Created by seasonal flooding. The river drains the summer rainfall from the highlands, and the surge flows for kilometres. The waters then spread over the region of the delta in over the next four months (March-June). The high temperature of the delta causes rapid transpiration and evaporation of the water, resulting in a cycle of rising & falling water heights. The flood peaks between June & August, dry winter months, the delta swells to three times its normal size, attracting animals from miles around and creating one of Africa’s greatest concentrations of wildlife.
The area is very flat, with less than 2 metres variation in height across its 15,010 km². Every year about 11 cubic kilometres of water flows into the area. About 60% of this water is consumed through transpiration by plants, 36% by evaporation, 2% percolates into the aquifer system while 2% flows into the lake. This turgid outflow means that the Okavango Delta is unable to flush out the minerals and will become increasingly salty and uninhabitable over time. This effect is reduced by low salt content which collects around the roots of plants. The low salinity of the water means that the floods do not significantly enrich the floodplain with nutrients.
The agglomeration of salt around plant roots in the Okavango Delta results in many of the thousands of islands having barren white patches in their centre as they are too salty for plants, aside from odd palm tree.
Trees and grasses grow in the sand near the edges of the islands of the Okavango Delta that has yet to become too salty. About 70% of the islands began as termite mounds where a tree then takes root on the mound of earth.
Chief’s Island is the largest island in the Okavango Delta. Chief's Island was formed by a fault line which uplifted an area over 72 km long and 16 km wide. Historically an elite hunting area for the chief and now the area for much of the resident wildlife when the waters rise.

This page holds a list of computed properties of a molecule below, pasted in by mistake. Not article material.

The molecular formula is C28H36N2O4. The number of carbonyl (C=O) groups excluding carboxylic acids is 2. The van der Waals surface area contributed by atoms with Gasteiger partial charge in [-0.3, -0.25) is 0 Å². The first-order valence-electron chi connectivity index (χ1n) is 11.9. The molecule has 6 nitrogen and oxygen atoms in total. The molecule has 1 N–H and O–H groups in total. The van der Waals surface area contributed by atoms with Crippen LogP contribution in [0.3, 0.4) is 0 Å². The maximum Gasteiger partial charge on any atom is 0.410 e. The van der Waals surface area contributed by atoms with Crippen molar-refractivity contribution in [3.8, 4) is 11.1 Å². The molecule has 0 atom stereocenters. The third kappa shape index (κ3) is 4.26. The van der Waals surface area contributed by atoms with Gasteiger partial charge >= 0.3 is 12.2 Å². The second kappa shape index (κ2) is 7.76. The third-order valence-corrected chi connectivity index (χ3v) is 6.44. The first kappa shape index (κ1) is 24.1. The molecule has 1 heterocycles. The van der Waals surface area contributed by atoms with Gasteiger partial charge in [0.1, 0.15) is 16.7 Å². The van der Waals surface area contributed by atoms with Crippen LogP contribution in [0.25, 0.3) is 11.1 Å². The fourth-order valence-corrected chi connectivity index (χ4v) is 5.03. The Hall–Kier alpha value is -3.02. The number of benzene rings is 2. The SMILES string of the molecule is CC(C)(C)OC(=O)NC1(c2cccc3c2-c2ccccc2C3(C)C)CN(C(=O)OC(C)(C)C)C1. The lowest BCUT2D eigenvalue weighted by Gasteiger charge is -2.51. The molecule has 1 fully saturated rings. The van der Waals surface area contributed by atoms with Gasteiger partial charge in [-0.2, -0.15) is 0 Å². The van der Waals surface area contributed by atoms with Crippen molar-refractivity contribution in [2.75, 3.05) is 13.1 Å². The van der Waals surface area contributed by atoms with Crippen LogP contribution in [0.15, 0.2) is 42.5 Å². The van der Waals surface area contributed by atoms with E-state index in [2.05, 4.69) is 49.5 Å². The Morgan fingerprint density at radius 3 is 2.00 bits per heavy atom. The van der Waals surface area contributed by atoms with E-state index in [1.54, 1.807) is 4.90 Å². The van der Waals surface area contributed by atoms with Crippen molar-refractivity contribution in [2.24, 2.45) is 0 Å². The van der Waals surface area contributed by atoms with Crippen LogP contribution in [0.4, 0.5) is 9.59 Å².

The delta is a permanent & seasonal home to a wide variety of wildlife. Animal species which can be found here:
- African Elephant
- African Buffalo
- Blue Wildebeest
- Nile Crocodile
- Brown Hyena
- Spotted Hyena
- Greater Kudu
- Sable Antelope
- Black Rhinoceros
- White Rhinoceros
- Plains Zebra
- Chacma Baboon
The majority of the large mammals in and around the Okavango Delta are not year-round residents. They leave with the summer rains then make their way back as winter approaches. Large herds of buffalo and elephant total about 31,010 of them. The most populous large mammal is the lechwe antelope, with more than 61,000 of them. The Lechwe is a little bigger than an Impala and has a water-repellent substance on their legs which enables rapid movement through knee deep water. The Lechwe antelope graze on aquatic plants and, like Waterbuck, take to water when threatened by predators.